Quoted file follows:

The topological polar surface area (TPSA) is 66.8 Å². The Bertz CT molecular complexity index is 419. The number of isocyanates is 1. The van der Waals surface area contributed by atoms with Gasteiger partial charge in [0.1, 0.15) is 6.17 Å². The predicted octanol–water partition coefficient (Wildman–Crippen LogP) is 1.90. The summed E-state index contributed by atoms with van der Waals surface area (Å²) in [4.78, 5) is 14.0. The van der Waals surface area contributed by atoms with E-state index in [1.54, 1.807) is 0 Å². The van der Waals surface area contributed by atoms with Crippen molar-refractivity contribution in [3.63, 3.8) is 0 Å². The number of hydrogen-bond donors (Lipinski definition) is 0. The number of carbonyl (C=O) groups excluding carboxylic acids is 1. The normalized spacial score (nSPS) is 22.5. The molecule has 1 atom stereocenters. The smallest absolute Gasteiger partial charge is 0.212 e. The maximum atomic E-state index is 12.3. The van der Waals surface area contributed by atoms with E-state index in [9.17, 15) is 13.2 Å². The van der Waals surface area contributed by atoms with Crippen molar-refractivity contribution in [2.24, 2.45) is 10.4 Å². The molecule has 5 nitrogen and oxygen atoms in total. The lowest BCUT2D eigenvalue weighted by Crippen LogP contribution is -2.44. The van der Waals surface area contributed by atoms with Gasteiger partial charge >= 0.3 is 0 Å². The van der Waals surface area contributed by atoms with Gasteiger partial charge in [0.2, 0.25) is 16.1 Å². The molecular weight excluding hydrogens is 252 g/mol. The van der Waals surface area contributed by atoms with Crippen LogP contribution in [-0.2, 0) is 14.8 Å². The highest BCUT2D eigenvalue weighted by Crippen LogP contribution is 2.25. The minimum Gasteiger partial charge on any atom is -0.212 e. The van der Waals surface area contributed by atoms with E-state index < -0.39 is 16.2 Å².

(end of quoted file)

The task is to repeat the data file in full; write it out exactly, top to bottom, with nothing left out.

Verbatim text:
The topological polar surface area (TPSA) is 66.8 Å². The Bertz CT molecular complexity index is 419. The number of isocyanates is 1. The van der Waals surface area contributed by atoms with Gasteiger partial charge in [0.1, 0.15) is 6.17 Å². The predicted octanol–water partition coefficient (Wildman–Crippen LogP) is 1.90. The summed E-state index contributed by atoms with van der Waals surface area (Å²) in [4.78, 5) is 14.0. The van der Waals surface area contributed by atoms with E-state index in [1.54, 1.807) is 0 Å². The van der Waals surface area contributed by atoms with Crippen molar-refractivity contribution in [3.63, 3.8) is 0 Å². The number of hydrogen-bond donors (Lipinski definition) is 0. The number of carbonyl (C=O) groups excluding carboxylic acids is 1. The normalized spacial score (nSPS) is 22.5. The molecule has 1 atom stereocenters. The smallest absolute Gasteiger partial charge is 0.212 e. The maximum atomic E-state index is 12.3. The van der Waals surface area contributed by atoms with E-state index in [9.17, 15) is 13.2 Å². The van der Waals surface area contributed by atoms with Crippen molar-refractivity contribution in [2.24, 2.45) is 10.4 Å². The molecule has 5 nitrogen and oxygen atoms in total. The lowest BCUT2D eigenvalue weighted by Crippen LogP contribution is -2.44. The van der Waals surface area contributed by atoms with Gasteiger partial charge >= 0.3 is 0 Å². The van der Waals surface area contributed by atoms with Gasteiger partial charge in [0.2, 0.25) is 16.1 Å². The molecular weight excluding hydrogens is 252 g/mol. The van der Waals surface area contributed by atoms with Crippen LogP contribution in [-0.2, 0) is 14.8 Å². The highest BCUT2D eigenvalue weighted by Crippen LogP contribution is 2.25. The minimum Gasteiger partial charge on any atom is -0.212 e. The van der Waals surface area contributed by atoms with E-state index < -0.39 is 16.2 Å².